Children's nursing programmes
Last updated on 11/14/2014 Print this page
What do children’s nurses do?
Children’s nurses care for sick babies, children and young
people, in both hospital and community settings. Children’s nurses
provide care that ranges from the highly technical to care
appropriate to children with more long-term health care related
problems. In addition, children’s nursing has a proper emphasis on
positive health in childhood and not just on situations where
health goes wrong.
At all times children’s nurses work in close collaboration with
the child’s family as well as with medical and paramedical staff.
Children’s nursing sees the family as the central unit of care. In
this way, the child cannot be fully understood outside the social
matrix that is the family. To any parent, grandparent, sibling and
friend, a child is a thing of absolute value. It is the love in
which children are known and understood that makes children so
important in our society and their lives to be of such value.
Those who work with children and especially with sick children
recognise the privilege of so doing, there is no field of work in
any place or with any purpose or at any level that is more
important than the care of the sick child.
Working with children can be rewarding, enjoyable and fun.
However, working with sick children can also be emotionally
challenging. Children’s nurses can be found working in the most
difficulty of situations. It does take a special person to work
with children in pain, distress and fear and for whom the world has
been turned upside-down by their illness or injuries.
Children’s nursing is orientated to the child’s specific needs
as a child and must be flexible enough to deal with the very
different needs of babies, children and young people. We look for
applicants, who can think independently, can operate alone when
required to do so and outside the conventions of health care
practice when the individual and unique needs of a child and family
Children’s nurses need a lively and active mind and a real
enthusiasm for the study, as well as for the practice of nursing.
We look for applicants who have already begun to study children’s
nursing and have developed a keen interest and enthusiasm for their
academic development and progress within this field.
Nursing the child may suit people who have a genuine love for
children and are able to cope with the challenges associated with
caring for the sick child. The programme of study is demanding,
requiring a sense of commitment together with a keen mind and a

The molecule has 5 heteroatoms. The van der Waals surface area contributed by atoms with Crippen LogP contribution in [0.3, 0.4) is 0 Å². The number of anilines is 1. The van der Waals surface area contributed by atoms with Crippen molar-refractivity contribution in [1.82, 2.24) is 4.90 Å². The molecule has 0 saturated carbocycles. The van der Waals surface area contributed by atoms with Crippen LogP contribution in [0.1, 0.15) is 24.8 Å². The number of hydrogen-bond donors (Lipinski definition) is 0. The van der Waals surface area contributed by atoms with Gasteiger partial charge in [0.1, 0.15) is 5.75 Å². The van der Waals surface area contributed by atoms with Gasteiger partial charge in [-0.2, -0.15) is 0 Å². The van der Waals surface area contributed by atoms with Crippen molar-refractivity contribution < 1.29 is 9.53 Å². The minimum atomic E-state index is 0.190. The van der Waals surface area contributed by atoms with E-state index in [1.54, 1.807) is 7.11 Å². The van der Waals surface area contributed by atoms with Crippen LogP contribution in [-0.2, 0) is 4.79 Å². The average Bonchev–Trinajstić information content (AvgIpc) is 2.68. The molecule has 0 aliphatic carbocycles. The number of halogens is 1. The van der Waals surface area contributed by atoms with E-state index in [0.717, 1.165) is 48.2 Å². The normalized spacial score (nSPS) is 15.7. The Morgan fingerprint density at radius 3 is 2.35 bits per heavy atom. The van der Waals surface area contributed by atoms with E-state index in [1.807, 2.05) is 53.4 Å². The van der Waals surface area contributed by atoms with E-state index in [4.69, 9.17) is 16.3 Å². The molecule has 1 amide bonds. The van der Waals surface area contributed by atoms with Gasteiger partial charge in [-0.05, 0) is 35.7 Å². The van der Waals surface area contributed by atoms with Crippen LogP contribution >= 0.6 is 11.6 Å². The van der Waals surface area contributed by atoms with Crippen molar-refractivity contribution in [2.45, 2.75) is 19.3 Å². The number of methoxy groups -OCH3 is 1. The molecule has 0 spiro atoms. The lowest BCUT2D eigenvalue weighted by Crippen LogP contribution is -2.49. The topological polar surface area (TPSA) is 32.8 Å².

We use placements in an around Hull, Grimsby and Scunthorpe. Our
students have to be prepared to travel throughout the Humberside
area. We use a very wide range of placements but all students will
be provided with experience in the following areas:
- Community child nursing
- High dependency child nursing
- Acute medical and surgical child nursing
- Neonatal nursing
Students will work with children of all ages, with premature
babies, pre-school children, school age children and adolescents.
We do not recognise an upper age limit to our field of practice but
it should be understood that this merges and overlaps with adult
nursing. People do not suddenly stop being children and children’s
nurses have to be able to work with young adults. In addition,
children’s nurses work intimately with parents, grandparents and
others and in so doing must be able to communicate therapeutically
with all ages of people, including the elderly.
Fifty percent of curricular hours are assigned to study.
Students study a wide range of material but should expect to focus
on the following:
- The nature, characterises of and normal development of the
- Promoting and encouraging child health
- The principles of children’s nursing
- Clinical skills applied to the care of the child
- Care of the sick baby
- High dependency care
- Medical and surgical nursing
- Research, teaching and professional development in nursing
We welcome applications from people with a genuine love of
children; a lively interest in the study of children’s nursing and
a preparedness to face experiences that will test and challenge
them but that will ultimately lead to a keen sense of personal
For the degree course we require 300 points, with at least
three A levels at grade BBB (or equivalent). We also require
English Language GCSE grade C as an individual subject. Maths and
Science GCSE grade C or above, or unless inherent in a current
course of study.
Relevant Experience -You must provide evidence with your
personal statement that you are gaining child care experience
either through paid or voluntary experience. This experience
must not include any involvement with family or friends. It
is also expected to be in addition to placements undertaken as part
of the student's current course of study. Evidence of this
experience will be required in the form of a reference.
All applicants are required to provide supporting evidence of
their interest in children's nursing, attend for interview, be in
good health, complete a health questionnaire and be prepared to
undergo a medical examination. All candidates will be screened for
convictions, cautions, reprimands or final warnings that are not
"protected" as defined by the Rehabilitation of Offenders Act 1974
(Exceptions) Order 1975 (as amended in 2013).
The three-year full-time course is funded by the NHS Bursary
scheme. It consists entirely of compulsory modules.
On successful completion of the theory and practice elements of
the course, you are recommended to the Nursing and Midwifery
Council for registration as a Level 1 nurse.